GAZETTE: A second scenario is that a state sends its slate of electors to Washington, D.C., for certification by Congress, but they cast votes for the losing candidate, not the winner. How might that play out?
CARPENTER: Let’s assume Biden wins a plausible victory and Republicans move to undermine it, instead of the reverse. Assume, for instance, in Arizona or North Carolina, Biden wins a state majority, but the state legislature tries to step in and say “OK, no, we are taking it upon ourselves to award our delegates to Trump.”
The first thing to note is that state legislatures used to choose the electors in lieu of popular election very commonly. South Carolina chose electors this way as late as 1868. The question is whether states would have to pass laws to allow themselves to choose the electors again. That’s critical, because if they have to pass laws, then the governor can veto the statute. And a number of states where this might be possible — Michigan, Pennsylvania, North Carolina, and Wisconsin — have majority Republican legislatures, but also have Democratic governors. So the question at this point is: Can state legislatures install their preferred Electoral College slates without first changing the statutes that give state voters the say in Electoral College slates? Or if somebody decides to bring suit against the state legislatures for declaring slates, what then happens in the state courts or the U.S. Supreme Court? It gets endlessly legally complicated here.
GAZETTE: If Trump or Biden believes the results in certain states are illegitimate or inaccurate, what is their recourse other than filing lawsuits in federal court in each of those states?
CARPENTER: Here’s both a blessing and a curse of our system. States run election administration in the United States. It’s not national. The blessing is that if you have a potential authoritarian in the White House, he can’t use the Department of Justice (or whatever “Department of Elections” would exist were the federal government to run them) to impose his will upon election administration. The curse is that states can get away with a lot of things, as occurred during the Jim Crow era and as still occurs today.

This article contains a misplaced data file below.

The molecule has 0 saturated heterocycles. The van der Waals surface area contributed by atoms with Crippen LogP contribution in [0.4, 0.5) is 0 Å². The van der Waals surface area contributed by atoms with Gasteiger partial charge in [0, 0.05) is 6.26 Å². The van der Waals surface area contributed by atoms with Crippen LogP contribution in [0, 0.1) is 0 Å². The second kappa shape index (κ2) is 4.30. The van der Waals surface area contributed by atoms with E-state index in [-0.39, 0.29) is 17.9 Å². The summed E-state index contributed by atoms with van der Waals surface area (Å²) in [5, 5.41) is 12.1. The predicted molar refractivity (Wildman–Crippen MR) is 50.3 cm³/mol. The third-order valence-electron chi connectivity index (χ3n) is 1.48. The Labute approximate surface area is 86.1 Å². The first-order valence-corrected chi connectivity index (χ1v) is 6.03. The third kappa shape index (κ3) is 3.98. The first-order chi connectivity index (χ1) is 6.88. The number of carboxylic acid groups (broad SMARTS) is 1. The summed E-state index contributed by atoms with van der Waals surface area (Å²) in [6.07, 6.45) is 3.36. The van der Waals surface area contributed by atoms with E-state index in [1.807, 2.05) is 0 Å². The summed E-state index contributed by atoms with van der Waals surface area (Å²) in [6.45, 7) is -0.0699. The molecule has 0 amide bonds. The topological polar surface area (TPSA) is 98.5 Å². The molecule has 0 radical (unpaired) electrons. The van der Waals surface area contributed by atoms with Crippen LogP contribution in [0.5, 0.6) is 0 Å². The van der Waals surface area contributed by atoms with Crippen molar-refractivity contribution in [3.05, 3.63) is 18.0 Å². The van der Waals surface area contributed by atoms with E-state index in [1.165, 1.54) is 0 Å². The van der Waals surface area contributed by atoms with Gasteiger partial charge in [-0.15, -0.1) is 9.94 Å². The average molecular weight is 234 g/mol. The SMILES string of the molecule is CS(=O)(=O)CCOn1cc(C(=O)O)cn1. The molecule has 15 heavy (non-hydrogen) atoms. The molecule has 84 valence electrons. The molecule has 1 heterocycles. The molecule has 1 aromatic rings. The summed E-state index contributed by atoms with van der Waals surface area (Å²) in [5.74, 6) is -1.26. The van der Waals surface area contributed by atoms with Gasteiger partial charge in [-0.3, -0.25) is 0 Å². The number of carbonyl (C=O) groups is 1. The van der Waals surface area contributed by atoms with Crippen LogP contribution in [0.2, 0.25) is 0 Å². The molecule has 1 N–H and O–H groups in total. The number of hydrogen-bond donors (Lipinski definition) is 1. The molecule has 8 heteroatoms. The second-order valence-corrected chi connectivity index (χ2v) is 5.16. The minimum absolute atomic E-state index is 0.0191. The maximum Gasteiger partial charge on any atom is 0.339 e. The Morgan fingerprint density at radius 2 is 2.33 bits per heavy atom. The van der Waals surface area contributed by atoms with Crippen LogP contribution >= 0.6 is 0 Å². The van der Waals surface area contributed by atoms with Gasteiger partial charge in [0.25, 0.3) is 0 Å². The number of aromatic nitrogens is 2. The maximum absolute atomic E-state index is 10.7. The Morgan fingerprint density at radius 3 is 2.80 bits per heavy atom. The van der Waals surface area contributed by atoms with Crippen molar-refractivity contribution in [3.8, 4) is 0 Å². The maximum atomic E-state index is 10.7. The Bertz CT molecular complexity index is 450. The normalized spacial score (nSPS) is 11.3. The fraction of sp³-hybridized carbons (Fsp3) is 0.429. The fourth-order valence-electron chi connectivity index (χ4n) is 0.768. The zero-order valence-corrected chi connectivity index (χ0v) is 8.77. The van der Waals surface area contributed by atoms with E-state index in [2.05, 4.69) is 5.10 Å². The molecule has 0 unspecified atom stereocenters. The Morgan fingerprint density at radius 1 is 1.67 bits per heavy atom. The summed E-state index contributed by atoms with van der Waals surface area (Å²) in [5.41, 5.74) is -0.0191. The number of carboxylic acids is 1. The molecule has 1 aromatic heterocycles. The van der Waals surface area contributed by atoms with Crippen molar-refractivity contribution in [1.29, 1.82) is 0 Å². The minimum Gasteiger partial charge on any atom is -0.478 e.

The state-level theater of election administration does open up possibilities for nefarious activity. One can imagine authoritarian governors or state legislatures declaring a COVID emergency and closing polling locations. Another would be calling out the National Guard. And at the federal level, there is fear that Trump or Barr will try using federal security forces as we saw in Portland, Ore. The official rationale would be to police places where they claimed there was “domestic terrorism,” but really what they would be doing is trying to intimidate voters, especially people of color.
Short of courts intervening, it’s not clear much can be done officially to counter this. And I say that with some disappointment. I think the Transition Integrity Project (TIP) is accurately focusing on the role of other societal actors, including corporations, the military, a range of other organizations and institutions of our society, including Republican governors, senators, and members of Congress, or former presidents, who would emerge to challenge these actions publicly, things like that.
The integrity of these elections depends a lot on both civil servants and volunteers at the state and local level. It really does. That’s both a bad thing and a good thing. The good thing is those people are not answerable to the president in any way. The bad thing is that there’s a lot of heterogeneity there, a lot of variance.
The TIP report is absolutely right to say that we have to get away from this idea of “election night.” For many times in our history, we didn’t know the result of state tallies for weeks, so that’s not historically unprecedented. If everybody behaves purely according to partisan preference, that’s going to be deeply problematic. At some point, you’re going to need high-level Republican officials from some of these states saying, “It looks like Trump has lost” if, in fact, that happens. That’s going to be really crucial to the stability, as well as to the integrity, of the process.